Austin’s Boxer Raises $3M in Quest to Better Manage E-mail
The information overload of e-mail is here to stay. Austin startup Boxer says it can help process the messages better.
Boxer, which recently raised $3 million in seed funding, focuses on mobile mail, the e-mail we receive through our smartphones. It makes sense, since we are now more likely to access messages via our phones than on a desktop.
“The way you do e-mail on the phone is different than on the desk,” says Andrew Eye, Boxer’s founder. “On their mobile phones they want to triage their e-mails, get rid of junk they don’t care about, and highlight things they do care about. We make those interactions easy.”
Boxer has two versions for consumers. Boxer “Lite” is a free app that will sync to the e-mail provider of your choice. For $5.99, you can download the fully leaded boxer, which works with more than one e-mail address and is compatible with Microsoft Exchange.
Eye says a key feature of Boxer is the ability to avoid using the keyboard except when absolutely necessary. Boss sends an e-mail about an update to your project? Swipe the message to the left and a menu pops up. Hit “Quick” and pre-programmed responses come up: “I’m on it and I’ll follow up shortly” or “Can you give me a little more detail?”
Other menu items include adding the e-mail to your To-do list and hitting “Like,” an all-purpose acknowledgement understood in a Facebook-dominated world, Eye says.
“The comparison is two gestures versus the 45-plus that it would take to type out the response,” he adds.
Eye says Boxer was inspired by the realization that, while desktop e-mail had evolved over the last six years with changing looks and features, e-mail portals on smartphones had not. “Boxer’s really exposed how these other e-mail applications haven’t changed in six years,” he adds. “It’s still a Version 1 product.”
Eye founded Boxer in June 2012 and currently has seven employees. The fundraising round last week was led by Sutter Hill Ventures. Boxer had previously raised $300,000 in convertible debt.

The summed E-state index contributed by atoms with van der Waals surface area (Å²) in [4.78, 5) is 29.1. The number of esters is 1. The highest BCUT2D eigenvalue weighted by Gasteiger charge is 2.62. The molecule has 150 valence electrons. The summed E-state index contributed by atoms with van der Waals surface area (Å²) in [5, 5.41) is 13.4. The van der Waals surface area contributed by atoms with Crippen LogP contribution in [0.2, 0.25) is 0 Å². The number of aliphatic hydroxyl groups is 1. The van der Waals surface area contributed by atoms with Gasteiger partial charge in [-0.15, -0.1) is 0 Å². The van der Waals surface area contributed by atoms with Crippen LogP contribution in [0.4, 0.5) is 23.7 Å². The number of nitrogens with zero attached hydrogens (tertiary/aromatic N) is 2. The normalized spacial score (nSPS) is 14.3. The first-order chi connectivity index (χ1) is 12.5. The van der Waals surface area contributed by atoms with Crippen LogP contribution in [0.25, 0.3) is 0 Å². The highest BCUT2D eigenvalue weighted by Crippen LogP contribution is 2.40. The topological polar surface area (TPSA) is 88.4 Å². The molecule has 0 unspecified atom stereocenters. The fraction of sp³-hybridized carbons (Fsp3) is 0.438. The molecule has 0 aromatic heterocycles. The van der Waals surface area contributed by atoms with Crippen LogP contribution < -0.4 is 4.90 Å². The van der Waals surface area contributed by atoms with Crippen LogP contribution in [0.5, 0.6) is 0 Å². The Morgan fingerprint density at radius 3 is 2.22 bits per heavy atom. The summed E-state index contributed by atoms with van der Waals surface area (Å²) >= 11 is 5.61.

He isn’t the only Austin entrepreneur aiming to “reinvent e-mail.” David Johnston is the founder of Engine.co, a Chrome extension for Gmail, which analyzes the information inside the messages and uses natural language programming to bring up information in other e-mails that is relevant to it by connecting e-mail accounts to 28 data sources, including calendars, contacts, and social media sites.
“Our e-mail lives in these silos that don’t talk to each other,” he says. With Engine, if a colleague asks for a report from a work project a few weeks ago, Johnston says the service “will automatically find that for you and put it in the sidebar of the Gmail inbox.”
He likens the transformation to how web searching was before Google. “In the early days of the Internet, it was really hard to find things online,” he says. “We didn’t see how things were connected.”
Engine, which was founded in January 2012 and now has 25 employees, is currently in beta mode with plans for a full launch early next year. The startup initially raised a seed round of $150,000 last year, and raised $500,000 this year from angels. A Series A round is planned for early next year.
Tomorrow, Joshua Baer, who founded and runs the Capital Factory co-working space in Austin, will launch what he calls the “App store for E-mail,” featuring both Boxer and Engine, as well as 55 other e-mail apps like Sanebox and Mailbox.
Earlier this month, Baer launched his own syndicate on AngelList, specifically focusing on startups trying to innovate in e-mail. So far, he’s raised $40,000 from four investors, including Brad Feld, the managing director of Foundry Group in Boulder.
Baer has made e-mail startups a specialty. He started Otherinbox from TechCrunch50 in 2008, an e-mail management service that was acquired by Return Path in 2011. His previous two mail-centric startups were UnsubCentral and Skylist, which he started out of his Carnegie-Mellon University dorm room.
Since we now spend a fourth of our time on reading and responding to e-mail—according to a study last year by the McKinsey Global Institute—and we are getting slammed with more of it year after year, e-mail is a pain point that is ripe for innovation, entrepreneurs say.
In my quick and extremely unscientific try-out of Boxer, I found the “quick responses” helpful, though I would like to add a few customized ones. I liked being able to click on a large icon of the sender’s initial and immediately call up their contact card, instead of having to fish through contacts to find the information.
However, I found out that you have to set your phone to “silent” when you sleep. Otherwise you will be jolted by buzzes each time an e-mail comes over the transom. (This happened because I use my iPhone as my alarm, not because I’m addicted to e-mail, of course.) If I set my phone to completely “silent,” I might miss someone trying to reach me overnight.
“We’re all in an information overload,” says Johnston at Engine.co, who was motivated to start his company after he found himself staring at 50,000 e-mails in his inbox. “The idea is showing you what’s important when you need it.”